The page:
Pro tip: Negotiating truly works when it comes to medical bills, particularly if you face serious illness while uninsured. One cancer patient, now in remission, owed almost $500,000 in medical bills. She contacted the hospital and told them exactly how much she could afford to pay, and they accepted the offer of $100 a month, even though it was significantly lower than the minimum monthly payment. As her income increased, she also increased her monthly payments.

There are laws about how and how often a debt collector can contact you, and if you send them a written request telling them to stop calling you, the calls have to stop. However, they could still take you to court.

Is Sending Medical Bills to Collections a HIPAA Violation?

As long as your private medical information is not disclosed, this is not a HIPAA violation.

While there are rumors on Reddit that it’s safe to default on your medical bills because sending them to a debt collector violates HIPAA (The Health Insurance Portability and Accountability Act of 1996), that is false.

The Department of Health and Human Services website ( clearly states that simply sending medical bills to collections is not a HIPAA violation.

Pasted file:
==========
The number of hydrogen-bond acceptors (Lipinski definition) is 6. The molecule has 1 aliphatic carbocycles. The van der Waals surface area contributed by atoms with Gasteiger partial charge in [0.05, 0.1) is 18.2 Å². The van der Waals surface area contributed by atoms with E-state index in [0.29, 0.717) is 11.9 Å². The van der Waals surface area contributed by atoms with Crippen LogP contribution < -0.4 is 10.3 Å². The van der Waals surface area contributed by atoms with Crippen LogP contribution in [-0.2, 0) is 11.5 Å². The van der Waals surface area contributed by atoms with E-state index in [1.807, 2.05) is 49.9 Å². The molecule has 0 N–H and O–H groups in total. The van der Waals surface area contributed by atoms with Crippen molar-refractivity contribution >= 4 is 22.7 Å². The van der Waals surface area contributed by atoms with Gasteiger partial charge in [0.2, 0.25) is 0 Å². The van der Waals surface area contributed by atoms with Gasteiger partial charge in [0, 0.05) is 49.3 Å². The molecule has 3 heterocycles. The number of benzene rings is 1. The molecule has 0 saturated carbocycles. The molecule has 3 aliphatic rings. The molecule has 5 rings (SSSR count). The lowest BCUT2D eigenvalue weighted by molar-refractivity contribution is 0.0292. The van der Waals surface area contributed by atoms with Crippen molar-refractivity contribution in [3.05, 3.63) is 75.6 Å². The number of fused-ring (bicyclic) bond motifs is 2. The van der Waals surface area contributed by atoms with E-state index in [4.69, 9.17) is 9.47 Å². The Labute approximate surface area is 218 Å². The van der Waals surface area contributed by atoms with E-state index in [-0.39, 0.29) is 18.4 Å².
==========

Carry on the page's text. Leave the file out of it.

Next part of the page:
Selling your information to debt collectors or listing it on your credit reports is acceptable as long as only the following information is provided:

  • Name and address
  • Birth date
  • Social Security number
  • Payment history
  • Account number

Pro tip: One popular medical debt loophole involves contacting the credit bureaus in writing and telling them that listing the debt on your credit reports is a HIPAA violation. Though this is not technically true unless treatment details are included in the report, sometimes the credit bureau will remove the debt anyway. If it works, you could boost your credit score by up to 200 points. That won’t stop the debt collectors, though.

Here’s the good news: Medical debts are treated differently than other collections accounts.